The cybercrime group TeamTNT known for its attacks on Docker and Kubernetes cloud environments, has switched to a new tactic, which allows it to take over Docker and Kubernetes instances without planting malicious code on servers.
The hackers are now using a legitimate tool called Weave Scope, which gives the user full access to their cloud environment and is integrated with Docker, Kubernetes, the Distributed Cloud Operating System (DC/OS), and AWS Elastic Compute Cloud (ECS) in order to map the cloud environment of their victim and execute system commands, according to a new research fr om Intezer.
The firm said this is a first known case wh ere attackers use legit third-party software as a backdoor that gives them full access to targeted cloud environments.
The initial stage of attack involves the hackers using an exposed Docker API port to create a new privileged container with a clean Ubuntu image on a server. This container is configured to mount the file system of the container to the filesystem of the victim server allowing the attackers to get access to all files on the server. The hackers then execute commands to download and execute several cryptominers. The attackers then attempt to gain root access to the server by setting up a local privileged user named ‘hilde’ on the host server and use it in order to connect back via SSH.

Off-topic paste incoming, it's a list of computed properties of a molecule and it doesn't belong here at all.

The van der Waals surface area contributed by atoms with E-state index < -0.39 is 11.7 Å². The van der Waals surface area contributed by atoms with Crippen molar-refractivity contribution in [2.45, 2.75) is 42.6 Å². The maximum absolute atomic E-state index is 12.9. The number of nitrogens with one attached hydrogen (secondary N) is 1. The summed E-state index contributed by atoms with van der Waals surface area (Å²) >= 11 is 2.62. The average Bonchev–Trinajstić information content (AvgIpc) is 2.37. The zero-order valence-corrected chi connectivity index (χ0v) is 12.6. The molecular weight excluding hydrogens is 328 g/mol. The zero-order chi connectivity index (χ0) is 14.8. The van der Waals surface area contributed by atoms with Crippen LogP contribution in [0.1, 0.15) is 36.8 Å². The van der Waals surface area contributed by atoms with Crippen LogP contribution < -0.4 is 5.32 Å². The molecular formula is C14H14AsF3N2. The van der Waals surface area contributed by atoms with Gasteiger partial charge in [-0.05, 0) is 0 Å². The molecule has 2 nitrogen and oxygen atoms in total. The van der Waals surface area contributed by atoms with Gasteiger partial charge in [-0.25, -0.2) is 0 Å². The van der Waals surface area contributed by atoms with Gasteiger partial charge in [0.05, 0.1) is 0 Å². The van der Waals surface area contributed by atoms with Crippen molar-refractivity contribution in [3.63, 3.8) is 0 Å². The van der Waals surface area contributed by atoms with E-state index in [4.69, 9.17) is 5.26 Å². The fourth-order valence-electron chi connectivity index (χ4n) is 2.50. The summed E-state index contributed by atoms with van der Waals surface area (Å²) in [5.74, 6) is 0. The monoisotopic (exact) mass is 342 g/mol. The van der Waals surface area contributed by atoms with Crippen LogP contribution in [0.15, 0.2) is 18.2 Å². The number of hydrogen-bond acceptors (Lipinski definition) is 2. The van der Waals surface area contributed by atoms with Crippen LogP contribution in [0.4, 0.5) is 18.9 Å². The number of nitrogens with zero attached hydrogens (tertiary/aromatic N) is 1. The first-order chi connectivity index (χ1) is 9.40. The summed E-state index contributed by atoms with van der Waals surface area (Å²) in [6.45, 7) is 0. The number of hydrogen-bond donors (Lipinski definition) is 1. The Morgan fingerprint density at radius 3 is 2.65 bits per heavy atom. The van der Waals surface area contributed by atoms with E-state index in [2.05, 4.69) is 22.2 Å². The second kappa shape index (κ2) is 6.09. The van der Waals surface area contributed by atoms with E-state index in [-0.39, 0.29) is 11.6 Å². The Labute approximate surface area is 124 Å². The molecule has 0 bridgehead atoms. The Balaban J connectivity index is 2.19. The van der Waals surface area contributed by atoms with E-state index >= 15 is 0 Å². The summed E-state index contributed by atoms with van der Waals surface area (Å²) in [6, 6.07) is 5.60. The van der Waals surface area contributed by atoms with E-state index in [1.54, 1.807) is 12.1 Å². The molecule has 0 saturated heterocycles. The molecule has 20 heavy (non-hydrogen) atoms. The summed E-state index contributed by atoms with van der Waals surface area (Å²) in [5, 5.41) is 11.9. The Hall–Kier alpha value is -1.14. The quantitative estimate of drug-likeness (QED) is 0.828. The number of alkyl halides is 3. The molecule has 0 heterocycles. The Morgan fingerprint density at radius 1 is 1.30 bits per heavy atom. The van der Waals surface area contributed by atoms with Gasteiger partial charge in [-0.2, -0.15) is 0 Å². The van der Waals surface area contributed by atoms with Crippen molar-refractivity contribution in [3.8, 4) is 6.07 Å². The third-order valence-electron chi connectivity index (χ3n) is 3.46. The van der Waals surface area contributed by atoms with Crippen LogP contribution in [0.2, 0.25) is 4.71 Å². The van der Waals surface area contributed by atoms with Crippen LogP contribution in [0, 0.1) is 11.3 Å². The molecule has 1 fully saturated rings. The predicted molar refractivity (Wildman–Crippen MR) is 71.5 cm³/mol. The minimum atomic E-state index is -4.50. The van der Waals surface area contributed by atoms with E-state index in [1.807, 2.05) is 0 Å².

In the next stage of the attack the group installs the Weave Scope utility on the server, which allows them to connect to the Weave Scope dashboard via HTTP on port 4040 and gain full visibility and control over the victim’s infrastructure.
“From the dashboard the attackers can see a visual map of the Docker runtime cloud environment and give shell commands without needing to deploy any malicious backdoor component. Not only is this scenario incredibly rare, to our knowledge this is the first time an attacker has downloaded legitimate software to use as an admin tool on the Linux operating system,” the researchers said.
To protect themselves from such attacks users are advised to close exposed Docker API ports and block incoming connections to port 4040.